Daniel Benayun



FIRST THINGS FIRST: Sadie Hoagland.  I've never  met Sadie Hoagland, but my first encounter with her was  roughly nine years ago.  I was reading through the slush pile of  Harvard Review   and  came upon a story called, "I Don't Care if a Broken Heart Is a Thing of the Devil Cause I Got One."  I thought,  this story is going to have to be damn good to live up to a title like that.  Boy was it.  I've been a little obsessed with her writing  ever since. It turns out that   "I Don't Care if a Broken Heart Is a Thing of the Devil Cause I Got One"  is but one chapter  of a fantastic novel, called Strange Children, (which -- word to the wise -- is in need of a publisher) a coming of age story about a handful of teens growing up in, and later expelled from, a polygamous Mormon community.  You will find another chapter of Strange Children,  "When the Prophet of God Is Not a Good Man," in this issue. I hope you love it as much as I do.  And if you do,   check out another story of Sadie's in     Issue Two.

Benjamin Schachtman, another of our favorites, has contributed a story called "Zugzwang." In an email, Ben said he "thought this one was going to be more upbeat." But you've got to stick with what you know, and what Ben knows is grittiness, human frailty, back-of-house personalities,  love and   loss, all  served up with a steaming hot side of  dark humor.  As usual, it's a great read that hits us  where it hurts so good.  We published another piece of his back in Issue  Ten.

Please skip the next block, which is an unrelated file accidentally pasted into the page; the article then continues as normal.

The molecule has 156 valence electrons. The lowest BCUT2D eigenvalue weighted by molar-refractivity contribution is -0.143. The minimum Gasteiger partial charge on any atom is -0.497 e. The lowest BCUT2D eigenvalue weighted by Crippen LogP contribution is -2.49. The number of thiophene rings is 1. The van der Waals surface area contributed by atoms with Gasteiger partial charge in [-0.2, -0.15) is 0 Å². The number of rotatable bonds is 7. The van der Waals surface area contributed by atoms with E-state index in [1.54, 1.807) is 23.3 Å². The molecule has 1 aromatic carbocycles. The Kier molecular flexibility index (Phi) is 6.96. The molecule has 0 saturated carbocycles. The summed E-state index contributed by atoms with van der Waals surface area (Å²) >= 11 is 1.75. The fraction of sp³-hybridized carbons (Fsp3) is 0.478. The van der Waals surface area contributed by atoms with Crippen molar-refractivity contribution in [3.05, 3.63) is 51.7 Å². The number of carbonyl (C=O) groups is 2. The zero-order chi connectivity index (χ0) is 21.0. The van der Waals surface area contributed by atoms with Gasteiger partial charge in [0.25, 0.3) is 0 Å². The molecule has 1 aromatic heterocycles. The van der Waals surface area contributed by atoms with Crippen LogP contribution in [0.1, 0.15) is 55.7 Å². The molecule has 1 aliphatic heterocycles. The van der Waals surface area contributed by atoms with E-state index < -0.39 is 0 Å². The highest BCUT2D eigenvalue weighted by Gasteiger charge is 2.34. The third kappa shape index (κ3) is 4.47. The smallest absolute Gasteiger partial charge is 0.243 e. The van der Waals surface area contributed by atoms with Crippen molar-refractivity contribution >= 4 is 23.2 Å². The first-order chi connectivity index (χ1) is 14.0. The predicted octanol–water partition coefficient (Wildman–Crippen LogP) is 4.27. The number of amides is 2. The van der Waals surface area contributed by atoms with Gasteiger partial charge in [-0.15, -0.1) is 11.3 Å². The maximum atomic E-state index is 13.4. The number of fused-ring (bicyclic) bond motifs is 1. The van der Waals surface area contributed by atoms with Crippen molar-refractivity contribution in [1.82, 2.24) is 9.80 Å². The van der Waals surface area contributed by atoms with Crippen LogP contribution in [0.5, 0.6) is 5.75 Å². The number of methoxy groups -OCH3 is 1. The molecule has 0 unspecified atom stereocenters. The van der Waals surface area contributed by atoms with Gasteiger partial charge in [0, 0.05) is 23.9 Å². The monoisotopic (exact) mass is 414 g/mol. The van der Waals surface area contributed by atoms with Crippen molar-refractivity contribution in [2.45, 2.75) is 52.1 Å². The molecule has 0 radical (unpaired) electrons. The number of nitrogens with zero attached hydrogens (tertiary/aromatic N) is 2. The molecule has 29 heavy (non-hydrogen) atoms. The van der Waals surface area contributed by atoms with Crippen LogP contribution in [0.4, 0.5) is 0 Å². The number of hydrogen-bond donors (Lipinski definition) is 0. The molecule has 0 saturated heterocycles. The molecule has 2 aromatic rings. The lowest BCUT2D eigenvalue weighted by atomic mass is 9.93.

Then we've got a piece of creative nonfiction from Sean Godfrey called   "The States."  The protagonist is a  Jamaican teenager who must adjust to his new life in the United States and his summer job at a grocery store where he meets his nemesis --   another Jamaican playing up to false cultural stereotypes to gain social approval.

Meanwhile, this issue of Slush Pile is unusually rich of poetry, with   styles  and subject matters that truly run the gamut.  We've got a triad of fascinating prose poems about   dementia  and a short, cautionary prose poem about sleeping with your psychiatrist. We've got a  lovely and haunting rumination on twice-lost love and  a portrait of a truck-stop diner. We've even got a few poems that I love in spite of having no idea what they're about.

Then there's our featured artist, Daniel Benayun, whose work is "an exploration and reconstruction of the magical idealism of mid-twentieth-century advertising." We're absolutely dazzled by the  vibrant colors and  mid-century nostalgia.

Now, for some news:


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Totes, mugs, pencils and developmental editing. More to come!


Thank you, as ever, for reading. 

— M. R. Branwen


 Back to Issue Nineteen